“Consumers have an obsession these days with floor plans,” Paulino continued to say. Your website needs to have high quality and informative floor plans. Whether they are 2D or 3D, interactive floorplans keep prospects interested and according to Paulino, he’s seen an increase in time spent on property websites that have quality floor plans.
He also made sure to emphasize that when you look at your tech stack and each individual tool, you can’t just look at one metric. Look at the prospect’s journey, what tools they interacted with and the data that was collected from them. While you need to look at multiple metrics, the most important data point Paulino wants multifamily communities to look at is the lead to lease conversion rate.
The chat between these two brilliant digital marketers is one to look back on for advice when you’re in a marketing rut and to make your properties stand out from the rest of the crowd.
TikTok in Multifamily
Ways to Make your Apartment Website Stand Out
Connect with the Hosts:
What is life without search engines? Being able to instantly look up apartment communities with availability in the area you are looking to move has changed the way we market towards prospective renters. 68% of everything that happens online begins with a query in a search engine. Google alone has over 5 billion searches made every day.
There are two kinds of searches to know when you begin to think about how you want to target prospects through search engine marketing, organic searches and paid searches. Organic searches are when a prospect enters their search and naturally finds your website and clicks on it. Paid search is when a prospect clicks on a paid ad (Pay-per-Click or PPC) within the search results page. Paid searches mean that your business has paid the search engine to rank your website up in the top search results or it can mean that prospects clicked through one of your ads.
Ads vs SEO
Paid searches will take a lot less effort and creativity when it comes to getting your website ranked higher up on the search results page but it doesn’t guarantee clicks. While 75% of online consumers that PPC makes it easier for them to find what they are looking for, 53% of all website traffic is done through organic searches.
What can you do to rank higher up in organic searches so you don’t have to pay for an ad? This is where search engine optimization, or SEO, comes into play. SEO is critical for any digital marketing plan in today’s world. No one goes to the second page of search results so it’s important to get your multifamily website ranked higher up.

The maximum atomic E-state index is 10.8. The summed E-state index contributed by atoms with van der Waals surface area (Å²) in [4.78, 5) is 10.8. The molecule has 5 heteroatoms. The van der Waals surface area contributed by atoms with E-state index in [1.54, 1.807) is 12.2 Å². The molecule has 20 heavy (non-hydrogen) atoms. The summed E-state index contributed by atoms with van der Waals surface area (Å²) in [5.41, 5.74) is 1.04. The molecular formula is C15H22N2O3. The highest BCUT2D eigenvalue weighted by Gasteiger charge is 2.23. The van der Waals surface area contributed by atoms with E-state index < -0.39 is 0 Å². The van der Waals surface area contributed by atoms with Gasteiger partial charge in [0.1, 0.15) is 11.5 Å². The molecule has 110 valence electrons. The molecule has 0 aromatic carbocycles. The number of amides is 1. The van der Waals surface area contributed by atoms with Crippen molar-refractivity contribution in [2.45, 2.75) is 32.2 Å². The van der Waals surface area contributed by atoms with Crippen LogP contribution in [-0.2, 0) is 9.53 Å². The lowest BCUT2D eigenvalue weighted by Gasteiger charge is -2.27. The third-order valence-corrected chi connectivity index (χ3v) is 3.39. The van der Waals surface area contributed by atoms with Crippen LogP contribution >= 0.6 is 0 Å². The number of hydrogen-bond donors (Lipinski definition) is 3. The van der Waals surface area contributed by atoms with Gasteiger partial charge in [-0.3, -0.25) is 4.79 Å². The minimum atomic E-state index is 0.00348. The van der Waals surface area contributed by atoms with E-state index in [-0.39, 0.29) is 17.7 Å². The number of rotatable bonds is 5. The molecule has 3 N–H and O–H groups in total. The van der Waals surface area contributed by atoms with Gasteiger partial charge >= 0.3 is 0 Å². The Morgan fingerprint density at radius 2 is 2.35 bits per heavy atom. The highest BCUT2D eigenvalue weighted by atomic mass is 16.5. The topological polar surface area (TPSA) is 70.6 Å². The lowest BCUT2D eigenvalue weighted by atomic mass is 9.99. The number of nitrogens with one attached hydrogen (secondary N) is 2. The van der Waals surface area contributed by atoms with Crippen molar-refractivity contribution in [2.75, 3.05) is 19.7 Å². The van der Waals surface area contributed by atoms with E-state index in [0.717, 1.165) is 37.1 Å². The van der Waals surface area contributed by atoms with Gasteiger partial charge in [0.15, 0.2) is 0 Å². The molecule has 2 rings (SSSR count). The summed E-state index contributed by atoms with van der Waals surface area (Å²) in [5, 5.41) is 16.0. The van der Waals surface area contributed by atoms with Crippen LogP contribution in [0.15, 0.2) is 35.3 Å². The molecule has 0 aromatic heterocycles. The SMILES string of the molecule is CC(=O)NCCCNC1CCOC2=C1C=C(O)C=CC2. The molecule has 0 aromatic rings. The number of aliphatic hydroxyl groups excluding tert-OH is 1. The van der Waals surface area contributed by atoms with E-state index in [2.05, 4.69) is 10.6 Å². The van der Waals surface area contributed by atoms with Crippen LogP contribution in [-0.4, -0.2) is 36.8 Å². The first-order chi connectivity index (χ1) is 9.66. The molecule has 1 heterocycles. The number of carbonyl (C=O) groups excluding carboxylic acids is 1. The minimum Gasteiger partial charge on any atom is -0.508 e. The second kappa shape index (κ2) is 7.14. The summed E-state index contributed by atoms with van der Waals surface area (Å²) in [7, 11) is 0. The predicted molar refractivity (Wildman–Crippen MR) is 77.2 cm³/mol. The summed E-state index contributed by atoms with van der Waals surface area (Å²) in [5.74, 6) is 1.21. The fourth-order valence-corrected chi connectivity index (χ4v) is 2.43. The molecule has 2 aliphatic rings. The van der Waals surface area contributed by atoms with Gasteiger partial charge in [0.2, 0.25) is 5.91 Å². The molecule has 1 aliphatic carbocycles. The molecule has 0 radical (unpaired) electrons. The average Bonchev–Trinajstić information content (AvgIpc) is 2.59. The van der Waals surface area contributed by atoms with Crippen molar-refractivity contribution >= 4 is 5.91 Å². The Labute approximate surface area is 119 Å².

First identify the keywords or phrases that your prospects are looking up to find their next apartment. Once you’ve understood what your prospects are looking up, you can start to optimize your apartment website for SEO purposes. Add keyword-rich copy to your landing page and on other pages of your website, but be careful. Using too many keywords in your copy can in the end be penalized by search engines.
Best of Both Worlds
If you really want to get your apartment website in front of online prospects, combining SEO and PPC is your best bet. By using the keywords in your PPC ads on top of optimizing your website with SEO, you are guaranteed to see an increase in website traffic. An increase in website traffic means the possibility of more qualified leads that eventually will go to tour and sign a lease.
SEO and PPC can work together in harmony to get you the most out of your digital marketing efforts. Search engine marketing is a critical component of multifamily marketing as it will help your community engage with prospects and leads online and move them down the sales funnel. Whether you want to boost your website traffic through paid searches, organic searches or both, SEO and PPC offer a foolproof method to increase website traffic and your online presence.